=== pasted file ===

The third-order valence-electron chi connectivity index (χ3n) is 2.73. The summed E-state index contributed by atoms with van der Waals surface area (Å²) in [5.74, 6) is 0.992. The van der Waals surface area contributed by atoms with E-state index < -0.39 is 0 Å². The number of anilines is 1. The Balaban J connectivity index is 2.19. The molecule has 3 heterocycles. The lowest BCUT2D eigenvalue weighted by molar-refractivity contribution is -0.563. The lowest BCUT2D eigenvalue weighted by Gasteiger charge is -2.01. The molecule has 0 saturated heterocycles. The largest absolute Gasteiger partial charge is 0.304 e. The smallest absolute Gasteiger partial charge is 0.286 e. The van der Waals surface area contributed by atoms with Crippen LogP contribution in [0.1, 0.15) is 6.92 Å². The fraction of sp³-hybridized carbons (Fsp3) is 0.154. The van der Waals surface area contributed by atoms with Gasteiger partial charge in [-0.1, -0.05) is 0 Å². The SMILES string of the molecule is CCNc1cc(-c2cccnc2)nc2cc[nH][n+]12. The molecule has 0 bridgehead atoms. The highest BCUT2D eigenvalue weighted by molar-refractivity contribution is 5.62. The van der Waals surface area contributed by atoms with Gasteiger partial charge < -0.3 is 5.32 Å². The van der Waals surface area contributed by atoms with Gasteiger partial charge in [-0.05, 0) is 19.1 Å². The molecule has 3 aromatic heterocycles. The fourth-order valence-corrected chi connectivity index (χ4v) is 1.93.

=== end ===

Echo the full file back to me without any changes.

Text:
The third-order valence-electron chi connectivity index (χ3n) is 2.73. The summed E-state index contributed by atoms with van der Waals surface area (Å²) in [5.74, 6) is 0.992. The van der Waals surface area contributed by atoms with E-state index < -0.39 is 0 Å². The number of anilines is 1. The Balaban J connectivity index is 2.19. The molecule has 3 heterocycles. The lowest BCUT2D eigenvalue weighted by molar-refractivity contribution is -0.563. The lowest BCUT2D eigenvalue weighted by Gasteiger charge is -2.01. The molecule has 0 saturated heterocycles. The largest absolute Gasteiger partial charge is 0.304 e. The smallest absolute Gasteiger partial charge is 0.286 e. The van der Waals surface area contributed by atoms with Crippen LogP contribution in [0.1, 0.15) is 6.92 Å². The fraction of sp³-hybridized carbons (Fsp3) is 0.154. The van der Waals surface area contributed by atoms with Gasteiger partial charge in [-0.1, -0.05) is 0 Å². The SMILES string of the molecule is CCNc1cc(-c2cccnc2)nc2cc[nH][n+]12. The molecule has 0 bridgehead atoms. The highest BCUT2D eigenvalue weighted by molar-refractivity contribution is 5.62. The van der Waals surface area contributed by atoms with Gasteiger partial charge < -0.3 is 5.32 Å². The van der Waals surface area contributed by atoms with Gasteiger partial charge in [-0.05, 0) is 19.1 Å². The molecule has 3 aromatic heterocycles. The fourth-order valence-corrected chi connectivity index (χ4v) is 1.93.